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Siege of Boston

The Siege of Boston (April 19, 1775 - March 17, 1776) was the opening phase of the active American Revolutionary War. As a siege it was only partially successful, but it played an important role in the creation of a real Continental Army and promoting the unity of the colonies. It also served to shape the attitudes and character of participants on both sides. The most important single event of the siege was the Battle of Bunker Hill.

The siege started on the night after the Battle of Lexington and Concord as American forces followed the British back to Boston, and occupied the neck of land extending to the peninsula the city stood on.

At first General Artemas Ward as the head of the Massachusetts militia had the oversight of the siege. He set up his headquarters at Cambridge and positioned his forces at Charlestown Neck, Roxbury, and the Dorchester Heights. At first the 6,000 to 8,000 rebels faced some 4,000 British regulars under General Thomas Gage and had them bottled up in the city.

In traditional terms, the British were not besieged since the Royal Navy controlled the harbor, and supplies did come in by ship. Nevertheless, the town and the army were on short rations. Salt pork was the order of the day, and prices escalated rapidly. Another factor was that the American forces generally had information about what happened in the city, while General Gage had no effective intelligence of rebel activities.

On May 25, Gage received about 4,500 reinforcements and three new Generals, Major General Howe and Brigadiers Burgoyne and Clinton. He began plans to break out of the city.

On June 15 the Committee of Safety learned of his plans to attack at Dorchester Heights and the Base of the Charlestown Penninsula. They sent word to General Ward to fortify Bunker Hill and the heights. He assigned Colonel William Prescott the Bunker Hill task. On June 17 British forces, under General Howe seized the Charlestown peninsula at the Battle of Bunker Hill. They did take their objective, but didn't beak out since the Americans held the ground at the base of the peninsula. British losses were so heavy that there were no more direct attacks on American Forces. From this point, the siege became essentially as stalemate.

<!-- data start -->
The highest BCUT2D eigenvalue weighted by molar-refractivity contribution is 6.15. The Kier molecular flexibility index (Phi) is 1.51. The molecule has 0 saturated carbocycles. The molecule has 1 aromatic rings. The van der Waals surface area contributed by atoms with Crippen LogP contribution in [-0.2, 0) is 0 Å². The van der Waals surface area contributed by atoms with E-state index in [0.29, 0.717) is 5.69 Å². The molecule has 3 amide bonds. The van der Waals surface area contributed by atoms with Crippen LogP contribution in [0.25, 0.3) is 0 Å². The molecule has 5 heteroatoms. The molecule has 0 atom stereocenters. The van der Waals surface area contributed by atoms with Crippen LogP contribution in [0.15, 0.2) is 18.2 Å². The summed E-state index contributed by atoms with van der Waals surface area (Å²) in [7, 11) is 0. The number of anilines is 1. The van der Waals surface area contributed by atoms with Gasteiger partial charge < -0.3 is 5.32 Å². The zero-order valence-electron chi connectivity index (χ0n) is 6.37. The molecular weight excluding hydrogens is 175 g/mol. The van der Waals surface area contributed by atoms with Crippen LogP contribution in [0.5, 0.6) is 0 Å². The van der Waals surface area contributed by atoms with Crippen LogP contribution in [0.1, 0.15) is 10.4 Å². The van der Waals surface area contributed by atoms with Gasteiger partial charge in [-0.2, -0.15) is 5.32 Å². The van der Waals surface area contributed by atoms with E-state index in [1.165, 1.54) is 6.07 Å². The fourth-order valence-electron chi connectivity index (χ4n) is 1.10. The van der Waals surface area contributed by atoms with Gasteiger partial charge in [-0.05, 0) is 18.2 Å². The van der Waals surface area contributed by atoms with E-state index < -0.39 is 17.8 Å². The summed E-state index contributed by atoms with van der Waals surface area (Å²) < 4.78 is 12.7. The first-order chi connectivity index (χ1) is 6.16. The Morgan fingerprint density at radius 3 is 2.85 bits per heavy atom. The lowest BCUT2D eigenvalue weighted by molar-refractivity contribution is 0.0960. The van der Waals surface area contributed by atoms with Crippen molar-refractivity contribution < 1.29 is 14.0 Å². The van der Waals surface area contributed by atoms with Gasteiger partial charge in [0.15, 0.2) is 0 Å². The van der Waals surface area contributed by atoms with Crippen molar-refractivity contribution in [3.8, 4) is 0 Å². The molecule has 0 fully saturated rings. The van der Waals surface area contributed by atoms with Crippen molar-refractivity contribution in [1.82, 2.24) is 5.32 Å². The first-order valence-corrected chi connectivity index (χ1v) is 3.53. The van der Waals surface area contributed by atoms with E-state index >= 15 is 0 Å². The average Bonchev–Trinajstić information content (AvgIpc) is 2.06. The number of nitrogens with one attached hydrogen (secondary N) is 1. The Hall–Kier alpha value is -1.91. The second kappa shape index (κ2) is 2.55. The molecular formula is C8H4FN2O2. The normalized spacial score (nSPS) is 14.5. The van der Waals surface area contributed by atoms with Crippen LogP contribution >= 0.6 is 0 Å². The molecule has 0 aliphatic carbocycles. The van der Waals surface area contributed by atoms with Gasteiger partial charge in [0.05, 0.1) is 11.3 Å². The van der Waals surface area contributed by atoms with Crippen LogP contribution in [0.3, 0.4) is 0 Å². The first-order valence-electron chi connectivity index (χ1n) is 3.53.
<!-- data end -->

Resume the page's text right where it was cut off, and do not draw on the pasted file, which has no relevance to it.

On July 3 George Washington arrived to take charge of the new Continental Army. Forces and supplies came in from as far away as Maryland. Trenches were built at the Dorchester Neck, and extended toward Boston. Washington reoccupied Bunker Hill and Breeds Hill without opposition. These activities had little effect on the British occupation.

Then, in the winter of 1775-1776 Henry Knox and his engineers used sledges to retrieve the heavy cannons that had been captured at Fort Ticonderoga. Bringing them across the frozen Connecticut River, they arrived back at Boston in March. Now the British fleet ceased to be an asset. It was anchored in a shallow harbor with limited maneuverability and under the American guns on Dorchester Heights, which General Thomas had fortified. The siege was over when the British set sail for Halifax on March 17, 1776. The militia went home and in April Washington took most of the Continental Army forces to fortify New York City.